How does this line up with Ellen G. White's claim that she had seen those historic events of the Great Controversy in vision? Well, Ron Graybill quotes her son William C. White who said his mother was shown in vision panoramic views of great events, but because of missing historical facts she failed to put the events in the proper perspective.

Graybill continues:

"Maybe Mrs. White saw an Interdict, yes, even an effective interdict. Perhaps she also saw Huss flee Prague. As she thought in extravisionary sources to locate this interdict and Huss' departure as to time and place, she used Wylie or Bonnechose. Unfortunately, these two historians had confused the consequences of the ineffective 1411 interdict with those of the effective interdict of 1412. She followed them in their account and was accordingly confused on the specific facts in this portion of her narrative."

Then comes his follow-up in 4 segments:

" Following W.C. White's suggestions and the evidence before us then, we would conclude that The Great Controversy is not a book which is usable as an independent source of authority on matters relating to time, place, or the details of historical events. It may be that in some instances Mrs. White did indeed have visionary information on these matters, but she has not presented us with a book in which it is possible for us to distinguish the items drawn solely from historical sources and the material presented on the authority of vision.

"In what sense is The Great Controversy authoritative then? It gives us authoritative answers to the questions the author says in her introduction that she set out to answer. What was her objective in writing the book?

"To unfold the scenes of the great controversy between truth and error; to reveal the wiles of Satan, and the means by which he may be successfully resisted; to present a satisfactory solution of the great problem of evil, shedding such a light upon the origin and the final disposition of sin as to make fully manifest the justice and benevolence of God in all His dealings with His creatures; and to show the holy, unchanging nature of His law, is the object of this book. GC, p. xii.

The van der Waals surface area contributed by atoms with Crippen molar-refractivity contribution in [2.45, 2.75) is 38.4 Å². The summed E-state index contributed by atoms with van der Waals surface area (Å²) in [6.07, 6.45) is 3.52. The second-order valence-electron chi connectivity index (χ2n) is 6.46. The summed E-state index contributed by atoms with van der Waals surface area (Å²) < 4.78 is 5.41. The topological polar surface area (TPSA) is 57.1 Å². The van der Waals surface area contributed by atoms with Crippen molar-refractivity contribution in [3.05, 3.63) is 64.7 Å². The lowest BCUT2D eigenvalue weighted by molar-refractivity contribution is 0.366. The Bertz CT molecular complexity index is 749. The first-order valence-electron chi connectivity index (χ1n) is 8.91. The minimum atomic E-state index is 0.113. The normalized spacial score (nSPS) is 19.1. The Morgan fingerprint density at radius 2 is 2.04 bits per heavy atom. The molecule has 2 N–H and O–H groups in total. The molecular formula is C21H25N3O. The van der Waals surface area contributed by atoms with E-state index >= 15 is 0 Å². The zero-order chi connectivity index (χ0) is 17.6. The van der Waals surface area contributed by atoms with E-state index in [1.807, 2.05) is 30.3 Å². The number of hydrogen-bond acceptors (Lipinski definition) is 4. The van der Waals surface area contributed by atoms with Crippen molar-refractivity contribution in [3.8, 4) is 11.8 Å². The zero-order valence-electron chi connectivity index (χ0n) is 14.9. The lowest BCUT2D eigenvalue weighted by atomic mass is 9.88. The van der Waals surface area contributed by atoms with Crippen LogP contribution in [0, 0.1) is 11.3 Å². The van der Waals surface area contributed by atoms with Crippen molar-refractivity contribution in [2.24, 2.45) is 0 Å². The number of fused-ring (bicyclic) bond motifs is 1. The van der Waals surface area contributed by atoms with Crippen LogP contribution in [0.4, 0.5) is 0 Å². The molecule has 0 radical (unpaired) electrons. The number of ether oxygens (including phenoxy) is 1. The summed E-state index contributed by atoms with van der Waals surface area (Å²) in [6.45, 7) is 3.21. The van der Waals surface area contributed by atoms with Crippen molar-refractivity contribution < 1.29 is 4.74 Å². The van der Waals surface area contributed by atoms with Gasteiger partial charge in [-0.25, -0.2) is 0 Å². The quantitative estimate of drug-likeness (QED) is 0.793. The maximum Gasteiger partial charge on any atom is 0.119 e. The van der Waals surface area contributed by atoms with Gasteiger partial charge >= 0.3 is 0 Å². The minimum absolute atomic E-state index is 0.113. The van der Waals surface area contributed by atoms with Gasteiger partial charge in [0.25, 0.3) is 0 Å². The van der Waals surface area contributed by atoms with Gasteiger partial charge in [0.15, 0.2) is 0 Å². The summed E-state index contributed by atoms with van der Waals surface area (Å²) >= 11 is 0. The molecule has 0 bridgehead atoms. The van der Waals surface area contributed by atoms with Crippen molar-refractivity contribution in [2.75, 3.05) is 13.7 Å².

"In dealing with these themes - themes far more significant than the question of where Huss was in the summer of 1411 - the Great Controversy is a crucial and authoritative source."5

By the way, Ron Graybill was not alone in his judgment on Ellen G. White. Already in 1975 Robert Olson, Director of the Ellen White Estate, had admitted:

"I accept Spinka's history of Huss as being more accurate than that of Wylie. This necessitates the conclusion that Mrs. White made several erroneous historical statements about Huss in the Great Controversy.

"I accept the fact that Mrs. White followed Wylie closely - very closely - from Great Controversy page 97 all the way to page 110.

"It is difficult for me to believe that the Lord gave Mrs. White a vision or a series of visions which, for fourteen pages, coincided in so many details, errors and all, with Wylie."6

NOTES

1. Matthew Spinka, "John Huss: A Biography", (Princeton, 1968) pp. 124-125.

2. Ronald Graybill, Ph.D., "Historical Difficulties in the Great Controversy", published by the Ellen G. White Estate on January 30, 1978, and revised in June 1982, pages 3-4.

3. Graybill, p. 6 (not known by Ellen White).

4. Graybill, p. 6. Anachronism is defined by the Heritage Dictionary as follows: "The representation of someone as existing or something as happening in other than chronological, proper, or historical order."

5. Graybill, pp. 6,7.

6. Robert W. Olson, "Questions and Problems Pertaining to Mrs. White's Writings on John Huss", White Estate (1975), p. 4.